According to another aspect of the invention there is provided a method of displaying the output of a fire protection system having a number of sensors at various locations within a building, the method comprising the steps of deriving information relating to the layout of the building from at least one graphic representation, converting the information into computer readable form, storing the information in the memory of a computer in distinguishable files each containing information relating to the layout of a particular part of the building; adding further information to the memory means relating to the positions and/or other characteristics of the sensors; and selectively displaying on a display device connected to the computer the layouts of the building together with the positions of sensors superimposed on the displayed layouts.
In the preferred embodiment, the input means comprises a screen capture facility which enables a screen image for the visual display to be captured from a variety of sources, such as a graphic display on another computer generated by a CAD program, or obtained from a drawing, building plan, photograph or other graphic representation using a scanning device. Graphic representations of various parts of the layout are captured and stored as respective screen image files in the memory of the computer means, which typically is a conventional personal computer (PC).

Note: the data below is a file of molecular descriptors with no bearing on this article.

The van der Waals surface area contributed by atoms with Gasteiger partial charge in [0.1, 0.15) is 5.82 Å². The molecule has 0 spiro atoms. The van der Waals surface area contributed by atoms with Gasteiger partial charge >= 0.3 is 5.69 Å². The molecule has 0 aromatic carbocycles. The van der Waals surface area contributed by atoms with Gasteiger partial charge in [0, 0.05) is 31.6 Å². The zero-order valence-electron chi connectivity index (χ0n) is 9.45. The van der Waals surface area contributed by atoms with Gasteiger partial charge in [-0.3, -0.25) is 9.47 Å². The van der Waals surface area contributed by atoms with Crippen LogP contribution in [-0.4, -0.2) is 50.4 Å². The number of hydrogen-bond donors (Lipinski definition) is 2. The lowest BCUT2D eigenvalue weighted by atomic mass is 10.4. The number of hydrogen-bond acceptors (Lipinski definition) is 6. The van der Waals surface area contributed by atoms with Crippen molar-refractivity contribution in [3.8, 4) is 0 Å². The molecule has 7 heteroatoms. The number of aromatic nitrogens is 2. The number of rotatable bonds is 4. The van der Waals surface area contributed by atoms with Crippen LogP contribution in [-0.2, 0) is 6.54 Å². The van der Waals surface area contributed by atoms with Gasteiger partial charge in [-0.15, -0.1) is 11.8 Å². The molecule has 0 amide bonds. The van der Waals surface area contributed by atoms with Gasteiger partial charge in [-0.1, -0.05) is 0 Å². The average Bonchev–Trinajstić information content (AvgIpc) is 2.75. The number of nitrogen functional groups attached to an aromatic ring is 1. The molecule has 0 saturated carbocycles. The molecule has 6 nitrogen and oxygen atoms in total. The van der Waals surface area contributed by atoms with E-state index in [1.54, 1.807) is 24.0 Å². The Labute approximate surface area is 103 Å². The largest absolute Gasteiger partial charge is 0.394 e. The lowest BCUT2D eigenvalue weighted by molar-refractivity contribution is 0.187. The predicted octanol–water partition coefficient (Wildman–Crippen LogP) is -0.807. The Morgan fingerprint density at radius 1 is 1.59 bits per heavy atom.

The superposition means comprises a software facility enabling the positions of the sensors to be superposed on the visual displays generated by each screen image file. Preferably, the data includes not only position information, but also any special details of the particular sensor and any relevant messages for emergency personnel.